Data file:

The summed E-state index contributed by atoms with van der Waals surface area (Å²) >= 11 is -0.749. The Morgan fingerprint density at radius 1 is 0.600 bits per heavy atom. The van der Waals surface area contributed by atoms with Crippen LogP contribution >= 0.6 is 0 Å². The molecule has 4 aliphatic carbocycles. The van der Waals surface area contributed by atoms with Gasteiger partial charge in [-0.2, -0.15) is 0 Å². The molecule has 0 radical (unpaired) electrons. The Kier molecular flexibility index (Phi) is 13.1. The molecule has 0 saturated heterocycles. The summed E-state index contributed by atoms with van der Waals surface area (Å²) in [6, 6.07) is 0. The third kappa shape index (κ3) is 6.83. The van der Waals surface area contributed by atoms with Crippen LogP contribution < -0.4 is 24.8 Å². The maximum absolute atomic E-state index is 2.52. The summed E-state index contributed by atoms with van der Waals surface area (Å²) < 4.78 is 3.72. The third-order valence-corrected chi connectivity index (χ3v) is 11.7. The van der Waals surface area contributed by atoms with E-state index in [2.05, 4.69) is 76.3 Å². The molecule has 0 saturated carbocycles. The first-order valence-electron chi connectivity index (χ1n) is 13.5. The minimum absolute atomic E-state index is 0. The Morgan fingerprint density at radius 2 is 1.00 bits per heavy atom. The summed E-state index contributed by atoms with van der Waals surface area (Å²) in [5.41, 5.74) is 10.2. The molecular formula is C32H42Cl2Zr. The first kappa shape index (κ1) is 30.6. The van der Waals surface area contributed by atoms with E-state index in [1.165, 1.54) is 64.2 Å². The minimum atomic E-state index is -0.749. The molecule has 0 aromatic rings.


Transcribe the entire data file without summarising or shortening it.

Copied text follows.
The summed E-state index contributed by atoms with van der Waals surface area (Å²) >= 11 is -0.749. The Morgan fingerprint density at radius 1 is 0.600 bits per heavy atom. The van der Waals surface area contributed by atoms with Crippen LogP contribution >= 0.6 is 0 Å². The molecule has 4 aliphatic carbocycles. The van der Waals surface area contributed by atoms with Gasteiger partial charge in [-0.2, -0.15) is 0 Å². The molecule has 0 radical (unpaired) electrons. The Kier molecular flexibility index (Phi) is 13.1. The molecule has 0 saturated heterocycles. The summed E-state index contributed by atoms with van der Waals surface area (Å²) in [6, 6.07) is 0. The third kappa shape index (κ3) is 6.83. The van der Waals surface area contributed by atoms with Crippen LogP contribution < -0.4 is 24.8 Å². The maximum absolute atomic E-state index is 2.52. The summed E-state index contributed by atoms with van der Waals surface area (Å²) < 4.78 is 3.72. The third-order valence-corrected chi connectivity index (χ3v) is 11.7. The van der Waals surface area contributed by atoms with E-state index in [2.05, 4.69) is 76.3 Å². The molecule has 0 saturated carbocycles. The first-order valence-electron chi connectivity index (χ1n) is 13.5. The minimum absolute atomic E-state index is 0. The Morgan fingerprint density at radius 2 is 1.00 bits per heavy atom. The summed E-state index contributed by atoms with van der Waals surface area (Å²) in [5.41, 5.74) is 10.2. The molecular formula is C32H42Cl2Zr. The first kappa shape index (κ1) is 30.6. The van der Waals surface area contributed by atoms with E-state index in [1.165, 1.54) is 64.2 Å². The minimum atomic E-state index is -0.749. The molecule has 0 aromatic rings.